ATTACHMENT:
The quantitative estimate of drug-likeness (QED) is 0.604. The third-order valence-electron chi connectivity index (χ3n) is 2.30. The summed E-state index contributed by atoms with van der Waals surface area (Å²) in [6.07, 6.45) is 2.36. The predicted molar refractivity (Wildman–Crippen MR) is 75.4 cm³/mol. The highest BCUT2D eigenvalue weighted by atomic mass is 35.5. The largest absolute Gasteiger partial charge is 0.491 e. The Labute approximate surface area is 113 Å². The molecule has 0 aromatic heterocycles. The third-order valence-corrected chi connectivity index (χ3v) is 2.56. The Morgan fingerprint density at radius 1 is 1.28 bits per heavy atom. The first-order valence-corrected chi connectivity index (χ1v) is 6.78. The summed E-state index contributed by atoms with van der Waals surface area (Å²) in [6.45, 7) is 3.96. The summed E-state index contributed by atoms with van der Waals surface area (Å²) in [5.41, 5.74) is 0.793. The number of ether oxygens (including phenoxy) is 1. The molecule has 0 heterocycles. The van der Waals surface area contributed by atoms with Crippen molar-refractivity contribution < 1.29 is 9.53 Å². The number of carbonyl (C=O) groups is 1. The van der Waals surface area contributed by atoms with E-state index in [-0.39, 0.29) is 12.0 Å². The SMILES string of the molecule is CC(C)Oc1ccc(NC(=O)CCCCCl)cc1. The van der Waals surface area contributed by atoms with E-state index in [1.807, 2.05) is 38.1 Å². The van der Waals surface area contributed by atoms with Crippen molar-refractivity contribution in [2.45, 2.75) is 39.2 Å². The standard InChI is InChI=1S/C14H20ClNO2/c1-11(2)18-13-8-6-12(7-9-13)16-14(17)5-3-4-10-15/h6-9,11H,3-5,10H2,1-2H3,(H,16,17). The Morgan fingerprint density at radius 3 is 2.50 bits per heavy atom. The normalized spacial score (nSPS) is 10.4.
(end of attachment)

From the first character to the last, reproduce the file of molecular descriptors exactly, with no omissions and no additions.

The quantitative estimate of drug-likeness (QED) is 0.604. The third-order valence-electron chi connectivity index (χ3n) is 2.30. The summed E-state index contributed by atoms with van der Waals surface area (Å²) in [6.07, 6.45) is 2.36. The predicted molar refractivity (Wildman–Crippen MR) is 75.4 cm³/mol. The highest BCUT2D eigenvalue weighted by atomic mass is 35.5. The largest absolute Gasteiger partial charge is 0.491 e. The Labute approximate surface area is 113 Å². The molecule has 0 aromatic heterocycles. The third-order valence-corrected chi connectivity index (χ3v) is 2.56. The Morgan fingerprint density at radius 1 is 1.28 bits per heavy atom. The first-order valence-corrected chi connectivity index (χ1v) is 6.78. The summed E-state index contributed by atoms with van der Waals surface area (Å²) in [6.45, 7) is 3.96. The summed E-state index contributed by atoms with van der Waals surface area (Å²) in [5.41, 5.74) is 0.793. The number of ether oxygens (including phenoxy) is 1. The molecule has 0 heterocycles. The van der Waals surface area contributed by atoms with Crippen molar-refractivity contribution < 1.29 is 9.53 Å². The number of carbonyl (C=O) groups is 1. The van der Waals surface area contributed by atoms with E-state index in [-0.39, 0.29) is 12.0 Å². The SMILES string of the molecule is CC(C)Oc1ccc(NC(=O)CCCCCl)cc1. The van der Waals surface area contributed by atoms with E-state index in [1.807, 2.05) is 38.1 Å². The van der Waals surface area contributed by atoms with Crippen molar-refractivity contribution in [2.45, 2.75) is 39.2 Å². The standard InChI is InChI=1S/C14H20ClNO2/c1-11(2)18-13-8-6-12(7-9-13)16-14(17)5-3-4-10-15/h6-9,11H,3-5,10H2,1-2H3,(H,16,17). The Morgan fingerprint density at radius 3 is 2.50 bits per heavy atom. The normalized spacial score (nSPS) is 10.4.